US 4720560 A
Compounds having the molecular formula:
wherein x is an integer from 2 to 4 inclusive, each said R substituent is independently selected from hydride, lower alkyl, phenyl, alkyl-substituted phenyl, cyclopentadienyl, and alkyl substituted cyclopentadienyl, at least two of said R substituents are different, and M is an element selected from Groups 2B or 3A of the Periodic Table, Bismuth, Selenium, Tellurium, Beryllium, and Magnesium, but excluding Aluminum, Bismuth, Selenium, and Tellurium if any R is hydride. The hybrid compound is used for metal organic chemical vapor deposition. The invention also includes a metal organic chemical vapor deposition process employing a hybrid of first and second compounds having the above formula, but wherein the R substituents of each compound can be like or unlike and M is selected from Groups 2B, 2A, 3A, 5A, and 6A of the Periodic Table except for Carbon, Nitrogen, Oxygen, and Sulfur. The hybrid composite compound has different properties than the first and second compounds, and thus can be more suitable for a particular metal organic chemical vapor deposition process.
1. A compound having the molecular formula:
wherein x is 3, each said R substituent is independently selected from lower alkyl, phenyl, alkyl-substituted phenyl, cyclopentadienyl, and alkyl-substituted cyclopentadienyl, at least two of said R substituents are different, and M is an element selected from Gallium and Indium, excluding dimethylcyclopentadienylgallium, dimethylcyclopentadienylindium, diethylcyclopentadienylgallium, and diethylcyclopentadienylindium.
2. The invention of claim 1, wherein M is Indium.
3. The invention of claim 2, wherein each R substituent is lower alkyl.
4. The invention of claim 3, wherein at least one said R substituent is methyl.
5. The invention of claim 4, wherein two said R substituents are methyl.
6. The invention of claim 5, wherein the remaining said R substituent is ethyl.
7. The invention of claim 3 wherein at least one said R substituent is ethyl.
8. The invention of claim 7, wherein two said R substituents are ethyl.
9. The invention of claim 8, wherein the remaining said R substituent is methyl.
10. A monomeric compound according to claim 1, consisting essentially of dimethylethylindium.
11. A monomeric compound according to claim 1, consisting essentially of diethylmethylindium.
12. A compound selected from:
methylphenylgallium hydride; and
13. A compound according to claim 12, consisting essentially of methylbenzyltelluride.
16. A compound according to claim 1, consisting essentially of dimethylethylgallium.
17. A compound according to claim 12, consisting essentially of dimethylethylthallium.
18. A compound according to claim 12, consisting essentially of methylphenylgallium hydride.
19. A compound according to claim 12, consisting essentially of ditolylgallium hydride.
This invention relates to organometallic compounds comprising elements from Group 3A of the Periodic Table and mixed organic substituents selected from lower alkyl, hydride, phenyl, alkyl-substituted phenyl, cyclopentadienyl, and alkyl-substituted cyclopentadienyl. This invention also relates to metal organic chemical vapor deposition (MOCVD) processes employed in the optoelectronics industry.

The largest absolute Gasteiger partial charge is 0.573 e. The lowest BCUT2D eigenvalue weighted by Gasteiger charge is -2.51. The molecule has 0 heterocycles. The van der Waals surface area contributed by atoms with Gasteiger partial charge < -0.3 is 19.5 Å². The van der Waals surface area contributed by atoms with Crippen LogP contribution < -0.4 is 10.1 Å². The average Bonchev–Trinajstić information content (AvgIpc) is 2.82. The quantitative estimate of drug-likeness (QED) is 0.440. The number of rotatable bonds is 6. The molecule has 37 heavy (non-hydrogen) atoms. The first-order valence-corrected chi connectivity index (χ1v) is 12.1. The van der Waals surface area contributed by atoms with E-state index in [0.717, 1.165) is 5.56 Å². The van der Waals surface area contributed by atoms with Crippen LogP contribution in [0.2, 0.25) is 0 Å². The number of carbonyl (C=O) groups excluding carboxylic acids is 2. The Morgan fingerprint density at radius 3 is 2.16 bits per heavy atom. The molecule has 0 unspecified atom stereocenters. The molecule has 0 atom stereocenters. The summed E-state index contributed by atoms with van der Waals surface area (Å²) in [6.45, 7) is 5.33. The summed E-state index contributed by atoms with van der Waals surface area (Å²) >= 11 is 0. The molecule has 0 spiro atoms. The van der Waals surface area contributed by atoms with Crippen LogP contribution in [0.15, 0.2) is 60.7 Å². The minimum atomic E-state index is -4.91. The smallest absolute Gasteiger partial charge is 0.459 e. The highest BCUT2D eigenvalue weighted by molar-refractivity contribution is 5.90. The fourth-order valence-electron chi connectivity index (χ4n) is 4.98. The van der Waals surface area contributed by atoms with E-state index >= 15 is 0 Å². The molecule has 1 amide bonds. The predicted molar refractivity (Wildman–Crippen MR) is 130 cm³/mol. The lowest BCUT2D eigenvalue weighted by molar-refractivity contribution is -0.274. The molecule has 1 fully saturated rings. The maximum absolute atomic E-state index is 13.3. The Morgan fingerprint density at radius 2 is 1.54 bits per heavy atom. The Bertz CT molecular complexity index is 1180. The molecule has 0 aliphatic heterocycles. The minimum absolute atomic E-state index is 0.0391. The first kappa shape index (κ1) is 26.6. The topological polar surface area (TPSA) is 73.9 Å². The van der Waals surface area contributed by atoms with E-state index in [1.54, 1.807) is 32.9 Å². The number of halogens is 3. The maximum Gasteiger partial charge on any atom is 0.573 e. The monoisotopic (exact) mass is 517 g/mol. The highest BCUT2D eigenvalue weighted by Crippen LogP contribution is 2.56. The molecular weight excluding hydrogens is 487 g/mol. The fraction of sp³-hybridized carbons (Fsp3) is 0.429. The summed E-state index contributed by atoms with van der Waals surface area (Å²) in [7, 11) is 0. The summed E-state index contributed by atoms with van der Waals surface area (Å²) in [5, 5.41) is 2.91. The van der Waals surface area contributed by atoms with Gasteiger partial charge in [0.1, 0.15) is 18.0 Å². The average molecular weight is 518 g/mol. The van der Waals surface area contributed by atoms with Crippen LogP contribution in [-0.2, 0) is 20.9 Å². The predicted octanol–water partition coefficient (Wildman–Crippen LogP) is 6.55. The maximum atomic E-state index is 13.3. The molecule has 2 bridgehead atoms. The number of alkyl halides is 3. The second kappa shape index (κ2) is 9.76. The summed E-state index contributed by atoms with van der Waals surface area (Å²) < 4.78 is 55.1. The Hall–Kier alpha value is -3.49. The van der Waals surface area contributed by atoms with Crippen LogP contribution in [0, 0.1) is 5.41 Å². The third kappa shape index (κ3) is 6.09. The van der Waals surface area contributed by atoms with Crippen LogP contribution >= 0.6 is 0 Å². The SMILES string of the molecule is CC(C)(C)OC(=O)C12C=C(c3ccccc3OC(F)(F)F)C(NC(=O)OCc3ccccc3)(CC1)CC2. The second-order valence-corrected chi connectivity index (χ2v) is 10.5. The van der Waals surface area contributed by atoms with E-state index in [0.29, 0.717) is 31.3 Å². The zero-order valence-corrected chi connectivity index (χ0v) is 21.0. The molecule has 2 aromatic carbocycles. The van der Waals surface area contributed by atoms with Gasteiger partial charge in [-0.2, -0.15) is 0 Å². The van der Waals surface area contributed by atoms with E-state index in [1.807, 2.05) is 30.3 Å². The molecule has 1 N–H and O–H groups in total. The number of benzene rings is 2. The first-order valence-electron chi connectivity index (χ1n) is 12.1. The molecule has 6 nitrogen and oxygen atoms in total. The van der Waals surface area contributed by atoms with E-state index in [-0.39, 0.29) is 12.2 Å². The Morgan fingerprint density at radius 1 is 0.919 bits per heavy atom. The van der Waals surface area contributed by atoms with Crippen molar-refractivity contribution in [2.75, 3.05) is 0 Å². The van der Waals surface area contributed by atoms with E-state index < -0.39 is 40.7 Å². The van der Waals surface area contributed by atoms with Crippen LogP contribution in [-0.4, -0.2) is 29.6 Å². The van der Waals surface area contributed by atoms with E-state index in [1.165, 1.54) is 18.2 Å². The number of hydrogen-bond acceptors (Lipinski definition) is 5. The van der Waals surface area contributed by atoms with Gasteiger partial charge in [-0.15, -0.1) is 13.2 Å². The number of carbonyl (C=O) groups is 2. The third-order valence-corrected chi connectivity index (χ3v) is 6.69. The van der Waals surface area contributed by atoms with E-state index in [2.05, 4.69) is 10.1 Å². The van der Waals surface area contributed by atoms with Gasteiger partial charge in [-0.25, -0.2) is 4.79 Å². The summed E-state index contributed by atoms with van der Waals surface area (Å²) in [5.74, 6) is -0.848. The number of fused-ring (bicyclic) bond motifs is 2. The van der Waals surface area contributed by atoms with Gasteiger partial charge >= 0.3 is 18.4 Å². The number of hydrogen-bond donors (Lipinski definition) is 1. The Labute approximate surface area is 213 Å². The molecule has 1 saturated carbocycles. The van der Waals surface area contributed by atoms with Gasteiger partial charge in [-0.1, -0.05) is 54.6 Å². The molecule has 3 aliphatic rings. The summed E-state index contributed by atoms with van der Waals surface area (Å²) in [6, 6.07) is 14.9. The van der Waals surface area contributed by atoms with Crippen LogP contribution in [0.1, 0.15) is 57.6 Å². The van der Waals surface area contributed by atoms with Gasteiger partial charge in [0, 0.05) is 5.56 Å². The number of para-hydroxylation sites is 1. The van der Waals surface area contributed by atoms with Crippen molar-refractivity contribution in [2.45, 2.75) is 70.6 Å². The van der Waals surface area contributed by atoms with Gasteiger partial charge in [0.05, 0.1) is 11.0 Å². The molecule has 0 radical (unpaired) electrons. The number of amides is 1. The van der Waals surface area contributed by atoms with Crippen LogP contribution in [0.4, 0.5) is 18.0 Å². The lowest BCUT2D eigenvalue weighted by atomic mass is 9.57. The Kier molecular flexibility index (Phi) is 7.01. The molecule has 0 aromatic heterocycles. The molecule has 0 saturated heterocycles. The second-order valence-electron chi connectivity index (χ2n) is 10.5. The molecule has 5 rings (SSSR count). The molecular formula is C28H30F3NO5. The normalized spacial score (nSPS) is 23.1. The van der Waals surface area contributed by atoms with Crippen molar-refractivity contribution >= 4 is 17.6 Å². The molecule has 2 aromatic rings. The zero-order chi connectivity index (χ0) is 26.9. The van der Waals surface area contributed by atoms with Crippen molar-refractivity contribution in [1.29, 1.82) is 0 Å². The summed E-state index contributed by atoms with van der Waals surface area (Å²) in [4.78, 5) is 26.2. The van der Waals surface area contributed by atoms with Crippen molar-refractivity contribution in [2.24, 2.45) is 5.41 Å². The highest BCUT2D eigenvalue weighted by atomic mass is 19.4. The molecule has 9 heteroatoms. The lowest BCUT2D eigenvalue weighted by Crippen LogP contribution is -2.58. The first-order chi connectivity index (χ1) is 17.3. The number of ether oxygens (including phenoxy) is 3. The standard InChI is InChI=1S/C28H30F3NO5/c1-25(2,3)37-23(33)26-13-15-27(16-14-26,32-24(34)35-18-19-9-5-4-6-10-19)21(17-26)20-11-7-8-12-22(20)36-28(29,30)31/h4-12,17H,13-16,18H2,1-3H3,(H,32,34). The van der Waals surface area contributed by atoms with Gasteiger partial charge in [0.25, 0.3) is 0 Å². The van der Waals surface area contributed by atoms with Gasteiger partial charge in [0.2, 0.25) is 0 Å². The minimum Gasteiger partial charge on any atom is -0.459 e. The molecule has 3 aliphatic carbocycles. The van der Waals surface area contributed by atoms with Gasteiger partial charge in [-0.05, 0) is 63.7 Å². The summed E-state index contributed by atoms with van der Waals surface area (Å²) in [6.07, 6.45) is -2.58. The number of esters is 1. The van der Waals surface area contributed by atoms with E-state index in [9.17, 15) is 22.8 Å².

MOCVD is a method for depositing thin metal or metal compound films on a silicon or other substrate. (In the present disclosure "metal" includes all of the elements of Groups 2B, 2A, 3A, 4A, 5A, and 6A of the Periodic Table except Carbon, Nitrogen, Oxygen, and Sulfur.) The deposited films can be sources of doping impurities which are driven into the substrate, or the films themselves can have different electrical or optical properties than the substrate. These films are used to make laser diodes, solar cells, photocathodes, field effect transistors and other discrete devices, in fiber optic communications, microwave communications, digital audio disc systems, and other advanced optoelectronic technologies. The properties of the film depend on the deposition conditions and the chemical identity of the deposited film.
A special advantage of MOCVD is that organometallic compounds can be found which have much higher vapor pressures at moderate temperatures than the corresponding metals, and which decompose to release the corresponding metals or form compounds thereof at the 550 to 700 degrees Celsius deposition temperatures which should not be exceeded during fabrication.
Typical apparatus currently in use for MOCVD comprises a bubbler which contains a supply of the organometallic compound chosen for a particular process, a reactor or deposition chamber which contains the substrate on which a film is to be deposited, a source of a carrier gas which is inert to the organometallic compound in the bubbler and either inert or reactive to the compound in the deposition chamber, and optionally sources of other reactants or dopants supplied to the reaction chamber. The bubbler and contents are maintained at a constant and relatively low temperature which typically is above the melting point of the organometallic compound but far below its decomposition temperature. The deposition chamber is typically maintained at a much higher temperature, such as about 550 to 700 degrees Celsius, at which the organometallic compound readily decomposes to release its constituent metal. To operate the MOCVD apparatus, the carrier gas is introduced into the bubbler under the surface of the organometallic compound. Rising bubbles of the carrier gas provide a large, constant contact surface and thus uniformly vaporize the organometallic compound. The carrier gas and vapor collected in the headspace of the bubbler are continuously directed to the deposition chamber.